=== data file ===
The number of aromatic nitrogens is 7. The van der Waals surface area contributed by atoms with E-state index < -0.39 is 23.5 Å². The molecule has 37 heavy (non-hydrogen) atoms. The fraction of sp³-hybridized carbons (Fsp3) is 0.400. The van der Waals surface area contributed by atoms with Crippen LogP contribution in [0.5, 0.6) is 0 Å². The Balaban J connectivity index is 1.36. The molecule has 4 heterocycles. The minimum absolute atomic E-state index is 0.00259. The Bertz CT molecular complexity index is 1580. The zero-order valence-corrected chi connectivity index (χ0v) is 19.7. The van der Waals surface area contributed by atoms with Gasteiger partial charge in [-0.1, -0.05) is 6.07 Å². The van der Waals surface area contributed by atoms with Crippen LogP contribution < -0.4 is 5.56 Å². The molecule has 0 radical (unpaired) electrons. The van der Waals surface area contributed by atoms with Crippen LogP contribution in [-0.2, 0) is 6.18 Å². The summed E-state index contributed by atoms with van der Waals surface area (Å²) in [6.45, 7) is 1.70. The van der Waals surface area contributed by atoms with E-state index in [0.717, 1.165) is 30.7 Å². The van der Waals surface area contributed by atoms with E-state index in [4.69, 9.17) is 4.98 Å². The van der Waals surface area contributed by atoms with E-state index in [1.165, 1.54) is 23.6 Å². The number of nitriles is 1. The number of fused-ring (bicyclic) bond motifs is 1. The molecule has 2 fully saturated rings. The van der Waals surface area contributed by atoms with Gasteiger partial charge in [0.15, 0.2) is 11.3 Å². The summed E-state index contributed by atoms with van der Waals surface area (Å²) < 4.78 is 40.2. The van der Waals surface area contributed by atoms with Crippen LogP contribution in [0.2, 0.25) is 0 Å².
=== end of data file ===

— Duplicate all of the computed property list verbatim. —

The number of aromatic nitrogens is 7. The van der Waals surface area contributed by atoms with E-state index < -0.39 is 23.5 Å². The molecule has 37 heavy (non-hydrogen) atoms. The fraction of sp³-hybridized carbons (Fsp3) is 0.400. The van der Waals surface area contributed by atoms with Crippen LogP contribution in [0.5, 0.6) is 0 Å². The Balaban J connectivity index is 1.36. The molecule has 4 heterocycles. The minimum absolute atomic E-state index is 0.00259. The Bertz CT molecular complexity index is 1580. The zero-order valence-corrected chi connectivity index (χ0v) is 19.7. The van der Waals surface area contributed by atoms with Gasteiger partial charge in [-0.1, -0.05) is 6.07 Å². The van der Waals surface area contributed by atoms with Crippen LogP contribution < -0.4 is 5.56 Å². The molecule has 0 radical (unpaired) electrons. The van der Waals surface area contributed by atoms with Crippen LogP contribution in [-0.2, 0) is 6.18 Å². The summed E-state index contributed by atoms with van der Waals surface area (Å²) in [6.45, 7) is 1.70. The van der Waals surface area contributed by atoms with E-state index in [0.717, 1.165) is 30.7 Å². The van der Waals surface area contributed by atoms with E-state index in [4.69, 9.17) is 4.98 Å². The van der Waals surface area contributed by atoms with E-state index in [1.165, 1.54) is 23.6 Å². The number of nitriles is 1. The number of fused-ring (bicyclic) bond motifs is 1. The molecule has 2 fully saturated rings. The van der Waals surface area contributed by atoms with Gasteiger partial charge in [0.15, 0.2) is 11.3 Å². The summed E-state index contributed by atoms with van der Waals surface area (Å²) < 4.78 is 40.2. The van der Waals surface area contributed by atoms with Crippen LogP contribution in [0.2, 0.25) is 0 Å².